Workers’ Compensation: Frequently Asked Questions
Many people do not understand the workers’ compensation process or even know they are eligible for workers’ compensation benefits. That’s why the attorneys at Cummings & Middlebrooks have dedicated their careers to helping workers understand this important topic as well as navigate the complicated process of obtaining income and medical benefits. Below are common workers’ compensation questions that we often receive.
Common Workers’ Comp Questions:
What is workers’ compensation? Workers’ compensation benefits are available following a work-related injury or industrial illness. If an injury arises out of and in the course and scope of employment, the worker is entitled to benefits that may include weekly income payments and medical treatment from a professional physician. In Georgia, most employers are required to carry workers’ compensation insurance. However, employers with less than three employees are exempt and not required to maintain workers’ compensation insurance.
What types of benefits are offered? Available benefits can include payment of medical expenses, medical mileage reimbursement, weekly benefit payments for total or partial disability, and, in most cases, permanent partial disability payments for impairment ratings associated with the work injury and assigned by your treating physician. For more information regarding income benefits, visit our income benefits page. Death benefits are available to surviving spouses and dependents of workers. Visit our catastrophic injury/death page for more information.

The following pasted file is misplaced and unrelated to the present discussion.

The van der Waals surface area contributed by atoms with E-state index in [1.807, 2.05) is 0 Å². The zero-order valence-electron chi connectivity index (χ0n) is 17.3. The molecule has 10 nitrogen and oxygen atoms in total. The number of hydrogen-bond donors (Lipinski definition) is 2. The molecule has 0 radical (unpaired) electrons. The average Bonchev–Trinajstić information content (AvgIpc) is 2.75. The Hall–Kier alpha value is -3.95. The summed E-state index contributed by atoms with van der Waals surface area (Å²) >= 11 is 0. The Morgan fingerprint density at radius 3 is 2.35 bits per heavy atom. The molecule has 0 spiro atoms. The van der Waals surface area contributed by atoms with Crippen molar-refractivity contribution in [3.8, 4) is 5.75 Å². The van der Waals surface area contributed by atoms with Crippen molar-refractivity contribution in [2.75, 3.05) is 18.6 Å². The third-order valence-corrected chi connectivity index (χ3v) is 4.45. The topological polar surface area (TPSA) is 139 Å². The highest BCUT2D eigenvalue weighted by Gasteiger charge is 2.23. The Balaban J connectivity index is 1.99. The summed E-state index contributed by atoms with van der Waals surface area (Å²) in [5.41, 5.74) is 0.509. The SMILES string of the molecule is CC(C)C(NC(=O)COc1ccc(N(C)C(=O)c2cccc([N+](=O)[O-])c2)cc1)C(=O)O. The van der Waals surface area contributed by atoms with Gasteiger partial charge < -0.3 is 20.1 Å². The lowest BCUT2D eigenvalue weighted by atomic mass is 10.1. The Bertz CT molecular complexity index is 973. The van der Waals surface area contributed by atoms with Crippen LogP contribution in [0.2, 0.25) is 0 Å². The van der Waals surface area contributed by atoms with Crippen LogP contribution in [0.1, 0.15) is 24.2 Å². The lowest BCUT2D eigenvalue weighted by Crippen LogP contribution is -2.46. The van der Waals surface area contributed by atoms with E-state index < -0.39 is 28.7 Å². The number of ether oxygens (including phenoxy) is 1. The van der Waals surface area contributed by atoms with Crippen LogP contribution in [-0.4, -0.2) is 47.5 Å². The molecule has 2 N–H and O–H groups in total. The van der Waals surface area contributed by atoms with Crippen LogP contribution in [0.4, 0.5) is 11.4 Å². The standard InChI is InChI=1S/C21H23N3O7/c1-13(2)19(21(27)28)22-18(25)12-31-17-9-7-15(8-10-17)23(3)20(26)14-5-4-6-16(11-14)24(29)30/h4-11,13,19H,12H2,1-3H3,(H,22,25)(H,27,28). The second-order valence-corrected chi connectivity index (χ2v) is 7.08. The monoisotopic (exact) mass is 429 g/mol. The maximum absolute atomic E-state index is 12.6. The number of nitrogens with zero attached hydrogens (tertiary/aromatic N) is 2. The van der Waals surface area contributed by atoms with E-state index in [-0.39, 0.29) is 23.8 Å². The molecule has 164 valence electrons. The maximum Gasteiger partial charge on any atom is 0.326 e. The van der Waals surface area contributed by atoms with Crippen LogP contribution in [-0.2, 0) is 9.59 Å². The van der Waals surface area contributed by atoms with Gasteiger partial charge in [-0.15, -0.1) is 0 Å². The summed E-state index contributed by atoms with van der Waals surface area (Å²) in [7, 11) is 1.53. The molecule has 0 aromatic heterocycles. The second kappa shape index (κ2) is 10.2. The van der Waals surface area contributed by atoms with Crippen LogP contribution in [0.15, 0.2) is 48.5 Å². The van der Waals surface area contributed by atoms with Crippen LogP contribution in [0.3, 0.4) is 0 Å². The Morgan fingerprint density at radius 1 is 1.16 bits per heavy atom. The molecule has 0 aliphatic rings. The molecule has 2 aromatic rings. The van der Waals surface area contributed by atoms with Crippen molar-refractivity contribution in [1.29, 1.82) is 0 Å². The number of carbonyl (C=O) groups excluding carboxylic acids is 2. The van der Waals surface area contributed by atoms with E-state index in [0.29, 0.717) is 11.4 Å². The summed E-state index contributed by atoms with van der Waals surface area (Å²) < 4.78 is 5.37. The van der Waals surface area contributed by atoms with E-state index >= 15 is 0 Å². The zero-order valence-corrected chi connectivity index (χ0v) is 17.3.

What types of injuries or diseases are covered? Essentially, all types of work-related injuries and industrial illnesses are covered by workers’ compensation. Common examples include repetitive use injuries like carpal-tunnel syndrome, joint injuries, back and neck injuries, wrist/hand injuries, and foot/ankle injuries. An aggravation of a pre-existing condition can be covered as long as the aggravation persists. Lastly, psychological problems can be covered if accompanied by an actual physical injury.
What steps should I take if I am injured at work?
First: you should immediately seek medical treatment at the nearest facility.
- Second: give notice of the accident and injury to your employer as soon as practically possible. In Georgia, you are required to notify your employer within thirty (30) days of the accident occurrence.
- Third: contact an experienced and knowledgeable attorney to assist you in filing a claim to insure you receive all benefits to which you are entitled.
Can I choose my own doctor? Beyond emergency treatment, the choice of a treating physician may belong to the employer or the employee, depending on the situation. Sometimes the employee is allowed to choose any physician to oversee their medical treatment, and other times the employee must choose from a list of medical providers compiled by the employer. See our Medical Benefits page for more information.
What if my work injury was caused by a third party not associated with my employer? In most cases, and in the absence of willful misconduct on your part, you are entitled to workers’ compensation benefits if you are harmed in the course and scope of your employment duties. If a third party is at fault, you will still be able to pursue workers’ compensation benefits against your employer, and may also be able to sue the third party that caused the injury in a separate action. The third party could be a manufacturer, distributor or seller of faulty equipment, or a negligent driver who causes a work-related motor vehicle accident.
You’ve been injured on the job, what next?
Workers’ compensation laws are complicated and it can be easy to make mistakes if you elect to proceed alone and without legal representation. While anyone injured on the job can file a workers’ compensation claim with the State Board of Workers’ Compensation, it is usually advisable to do so with the help of an experienced lawyer.